Connected cars: the platform of the futureConnected cars: the platform of the future
These emerging services point the way to a new and incredibly potent upcoming market for service providers - the untapped potential to deliver new services direct to consumer is almost unparalleled in modern society.
November 13, 2017
Telecoms.com periodically invites expert third parties to share their views on the industry’s most pressing issues. In this piece Thomas Rockmann, VP Connected Home at Deutsche Telekom looks at how operators can exploit the connected car opportunity.
Amazingly, it has been 21 years since the first connected cars rolled off the production line (GM’s OnStar was an emergency service built into the Cadillac DeVille, Seville and Eldorado), but the promise to revitalise automotive sales and deliver significant user benefits alike has never been stronger than right now.
Automotive connectivity has never been more popular, and it is really a one-way street – analysts from Research and Markets predict that while the overall connected car market registered a shipment of 5.1 Million units in 2015, the market is expected to reach 37.7 Million units by 2022, at a CAGR of 35.54% between 2016 and 2022.
Excitingly, this surge in connectivity will not only transform the way we travel, and our expectations of the services we will consumer in the process, but will also rapidly begin to dictate and reshape the cities and towns in which we live, as well as our homes themselves.
Consider for a moment the world of pure-play electric vehicles (EVs), recently given a huge boost by UK and European announcements of a far-reaching ‘ban’ on their fossil-fuel brethren by 2040 in order to meet pollution quotas. The chargers required for EVs in the UK have rocketed – there are now 4,887 locations which have a public charging point installed in the UK, and the number of high-power ‘rapid chargers’ has increased from just 30 in 2011 to more than 2,100 by the end of 2016. Meanwhile, the number of traditional petrol station sites has fallen since 2000 by over 34 per cent. In short, the transformation of the UK’s road transport network has already begun, and the rising requirement for connectivity will inevitably have a similar impact.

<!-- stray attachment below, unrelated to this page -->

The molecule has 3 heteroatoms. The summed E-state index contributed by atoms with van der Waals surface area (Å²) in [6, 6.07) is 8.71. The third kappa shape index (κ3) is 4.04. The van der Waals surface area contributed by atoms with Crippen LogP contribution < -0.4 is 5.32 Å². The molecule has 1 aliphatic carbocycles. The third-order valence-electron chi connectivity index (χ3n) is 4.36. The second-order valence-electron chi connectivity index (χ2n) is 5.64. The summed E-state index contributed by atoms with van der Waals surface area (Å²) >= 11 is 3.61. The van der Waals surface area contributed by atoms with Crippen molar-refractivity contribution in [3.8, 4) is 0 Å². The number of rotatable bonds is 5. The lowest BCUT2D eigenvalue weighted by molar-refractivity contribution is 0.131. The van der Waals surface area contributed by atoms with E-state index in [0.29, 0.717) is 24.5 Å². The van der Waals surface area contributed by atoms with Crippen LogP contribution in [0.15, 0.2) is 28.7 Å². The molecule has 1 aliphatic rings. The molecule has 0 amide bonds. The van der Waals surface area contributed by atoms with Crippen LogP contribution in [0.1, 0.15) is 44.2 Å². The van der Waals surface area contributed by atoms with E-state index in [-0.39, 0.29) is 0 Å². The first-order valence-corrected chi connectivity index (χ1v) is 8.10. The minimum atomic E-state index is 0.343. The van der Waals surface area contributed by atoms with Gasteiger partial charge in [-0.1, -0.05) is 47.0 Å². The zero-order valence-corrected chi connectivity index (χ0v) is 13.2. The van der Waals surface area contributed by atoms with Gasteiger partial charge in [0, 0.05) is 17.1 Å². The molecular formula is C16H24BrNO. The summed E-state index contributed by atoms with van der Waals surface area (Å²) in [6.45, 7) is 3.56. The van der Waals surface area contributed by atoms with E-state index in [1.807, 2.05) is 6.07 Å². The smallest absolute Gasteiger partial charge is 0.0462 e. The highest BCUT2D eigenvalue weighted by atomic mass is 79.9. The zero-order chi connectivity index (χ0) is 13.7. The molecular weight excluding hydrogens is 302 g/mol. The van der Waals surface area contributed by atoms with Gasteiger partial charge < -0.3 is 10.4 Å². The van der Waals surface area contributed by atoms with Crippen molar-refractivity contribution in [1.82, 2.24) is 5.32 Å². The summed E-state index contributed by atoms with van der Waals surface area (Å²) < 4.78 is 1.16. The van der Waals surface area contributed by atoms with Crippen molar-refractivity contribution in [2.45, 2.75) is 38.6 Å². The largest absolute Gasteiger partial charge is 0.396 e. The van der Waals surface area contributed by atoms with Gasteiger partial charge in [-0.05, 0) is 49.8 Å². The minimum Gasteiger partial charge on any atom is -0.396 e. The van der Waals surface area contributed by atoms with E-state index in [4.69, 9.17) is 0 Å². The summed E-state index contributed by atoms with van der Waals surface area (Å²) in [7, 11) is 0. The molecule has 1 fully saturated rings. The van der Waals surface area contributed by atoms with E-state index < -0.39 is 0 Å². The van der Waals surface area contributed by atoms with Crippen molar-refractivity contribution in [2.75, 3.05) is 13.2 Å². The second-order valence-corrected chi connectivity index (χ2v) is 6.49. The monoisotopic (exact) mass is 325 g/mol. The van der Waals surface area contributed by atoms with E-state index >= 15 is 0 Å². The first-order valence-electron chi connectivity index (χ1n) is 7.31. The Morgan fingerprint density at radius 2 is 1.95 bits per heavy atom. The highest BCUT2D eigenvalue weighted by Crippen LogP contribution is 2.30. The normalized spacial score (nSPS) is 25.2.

Of course, there are thousands of hybrid and fully electric vehicles (EVs) on the roads today, and many more thousands of fossil-fuelled vehicles with a data connection. Up until now, these connections have been used for diagnostic and telematic information, and for location and tracking-style applications, but are also recently now being used for non-core motoring functions that require more significant bandwidth and higher data rates.
From the burgeoning range of consumer digital services, including entertainment, digital payments, mapping and navigation, communications, productivity applications across verticals from health to finance, and a significant wave of mobility services, connected vehicles are one of the newest and most numerous software platforms around.
As usual, there will be a series of stages on this road, because of the considerable product timeline disparities – vehicle replacement cycles are typically between five and seven years compared to a phone handset at under two years – smartphone-mirroring solutions create a bridge between the two worlds. This is why smartphone mirroring service is popular with consumers in the immediate term, as it fulfils a use case as well as delivering a familiar interface, but this will not always be the case.